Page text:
Friday, April 11, 2008

On Reflection

I've been posting to this blog for a few months now. Thinking back, I guess antinatalism has been my default philosophical position for probably 20 years or so (ironic, perhaps even hypocritical, since my younger child is only 17). Still, with my focus much sharpened on the issue due to the writing, I feel myself shifting into a new and rather interesting headspace.

I spent most of my twenties as a fundamentalist Christian; yes, the bible believing, heaven vs. hellfire sort. I eventually abandoned that worldview, and after an interim period of feeling like I was living in some sort of intellectual vacuum, a new sense of self emerged. A more informed, thoughtful one, I hope. I'm feeling that way again, like I'm pushing against some sort of membrane of understanding; or maybe, of feeling. Not sure where the dividing line is between those two, sometimes.

Anyway, I'd like to express to the reader what I'm feeling right now, and as succinctly as possible. In a nutshell, here it is...I believe I'm losing my capacity to worship life. In fact, and in retrospect, I think it's already gone, and I'm just living on the echoes of its ghosts. This is quite interesting to me, because before this recent change, I never realized I WAS worshipping life. It's taken this 'stepping away' by means of objective examination of all those pre-suppositional euphemisms that we take for granted. You know the kind...'life is basically good', or 'things ultimately work out for the best', or even 'hope for the best', as if that solves anything. All the little life affirming attitudes we hang onto, in order to avoid that abyss of existential depression in the face of 'tough, bare facts'.

It's the same thing I felt when I stepped back from the god I worshipped, finally facing my doubts, and my distaste. In one sense the act was almost instantaneous; and indeed, there has been some of that in my disillusionment regarding life. But it's also been a process, and some definite thresholds to cross in my journey away from 'faith' of all kinds. Some might call my new attitude 'nihilism'; and, if be it. Although, I'm not really renouncing life itself, I don't think. But I've taken it off its pedestal, and am no longer in awe of it; awe being the attitude that the religious mindset seeks to inculcate in its followers. I don't feel arrogant about any of this, but neither do I feel humbled anymore. Interested at times, curious, confounded, angry, joyful, intrigued...but no longer humbled in that 'Wow, it's all so incomprehensibly glorious!' kind of way. Because in the end, it's all just stuff hurting other stuff, killing other stuff, and eating other stuff. My life is a flagpole planted on a mountain of countless murders, and soon enough I'll be supplanted, and become part of that ever growing mountain, as will my children, and theirs (god forbid!).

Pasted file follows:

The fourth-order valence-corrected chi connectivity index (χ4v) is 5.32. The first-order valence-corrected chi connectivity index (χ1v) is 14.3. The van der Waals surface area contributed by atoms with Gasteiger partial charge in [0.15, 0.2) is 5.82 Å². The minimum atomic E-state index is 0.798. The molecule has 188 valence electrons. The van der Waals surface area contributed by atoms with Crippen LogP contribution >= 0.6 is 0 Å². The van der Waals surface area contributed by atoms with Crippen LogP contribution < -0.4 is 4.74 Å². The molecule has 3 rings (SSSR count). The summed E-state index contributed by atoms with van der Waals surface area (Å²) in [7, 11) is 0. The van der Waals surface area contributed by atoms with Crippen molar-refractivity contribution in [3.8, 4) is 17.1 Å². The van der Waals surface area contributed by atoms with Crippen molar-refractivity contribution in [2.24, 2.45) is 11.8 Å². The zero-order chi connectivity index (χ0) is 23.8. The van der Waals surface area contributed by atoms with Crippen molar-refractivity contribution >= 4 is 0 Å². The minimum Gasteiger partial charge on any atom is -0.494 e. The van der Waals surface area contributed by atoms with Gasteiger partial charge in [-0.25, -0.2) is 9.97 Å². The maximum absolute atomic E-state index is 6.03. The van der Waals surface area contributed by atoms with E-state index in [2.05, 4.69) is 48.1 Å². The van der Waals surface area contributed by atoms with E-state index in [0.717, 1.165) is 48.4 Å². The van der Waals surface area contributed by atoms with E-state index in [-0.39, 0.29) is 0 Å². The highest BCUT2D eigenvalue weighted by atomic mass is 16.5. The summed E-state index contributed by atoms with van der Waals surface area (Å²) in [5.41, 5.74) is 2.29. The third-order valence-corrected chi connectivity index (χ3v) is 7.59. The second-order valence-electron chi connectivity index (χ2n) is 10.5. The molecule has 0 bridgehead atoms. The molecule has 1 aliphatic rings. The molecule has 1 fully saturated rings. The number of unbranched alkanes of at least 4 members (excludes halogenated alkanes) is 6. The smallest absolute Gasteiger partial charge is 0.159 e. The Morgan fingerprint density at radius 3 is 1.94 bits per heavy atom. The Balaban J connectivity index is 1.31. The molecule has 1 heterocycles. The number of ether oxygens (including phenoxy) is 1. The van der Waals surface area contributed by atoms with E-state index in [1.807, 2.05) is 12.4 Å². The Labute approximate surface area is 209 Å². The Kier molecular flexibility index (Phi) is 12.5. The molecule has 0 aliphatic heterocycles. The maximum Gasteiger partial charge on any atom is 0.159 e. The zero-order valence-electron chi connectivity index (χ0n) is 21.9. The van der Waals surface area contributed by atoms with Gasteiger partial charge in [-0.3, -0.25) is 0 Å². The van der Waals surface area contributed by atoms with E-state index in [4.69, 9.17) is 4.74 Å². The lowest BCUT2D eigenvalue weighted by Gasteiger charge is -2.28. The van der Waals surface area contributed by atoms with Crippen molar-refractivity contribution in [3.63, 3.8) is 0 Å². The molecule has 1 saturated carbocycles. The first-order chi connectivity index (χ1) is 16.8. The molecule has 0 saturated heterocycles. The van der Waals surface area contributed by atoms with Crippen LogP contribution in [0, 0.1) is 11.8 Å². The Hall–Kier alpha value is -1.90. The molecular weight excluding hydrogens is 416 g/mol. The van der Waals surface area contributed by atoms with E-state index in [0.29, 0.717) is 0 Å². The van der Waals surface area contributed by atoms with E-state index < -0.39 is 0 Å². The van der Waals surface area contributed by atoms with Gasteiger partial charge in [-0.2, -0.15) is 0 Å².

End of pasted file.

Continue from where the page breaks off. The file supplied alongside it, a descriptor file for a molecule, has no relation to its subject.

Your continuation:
Sorry, it's a 'hard truths' sort of afternoon. Peace.


Chip said...

You sound like a character in a Houellebecq novel. Not that there's anything wrong with that, of course.

your host said...

I stopped somewhere in the middle of 'Platform', and 'Elementary Particles' still awaits on my shelf.

Anonymous said...

Um, maybe I'm missing something... but isn't the assumption "suffering is intrinsically bad" just as much an assumption as "life is intrinsically good"?

your host said...

I don't see that life is wholly good or bad, anonymous. What I see is that both suffering and death are intrinsic to life; and both are 'bad' within my personal moral framework (death being bad not in itself, since IMO non-existence is actually good, but in the sense of the suffering usually leading to death, as well as the suffering of those left behind).

I also believe that I'm not alone in my feelings here; in fact, I think they're fairly universal, but that through self and cultural manipulation (motivated, no doubt, by various evolutionary survival drivers, both genetic and memetic),
there's a disconnect between our true feelings, and our rational processes.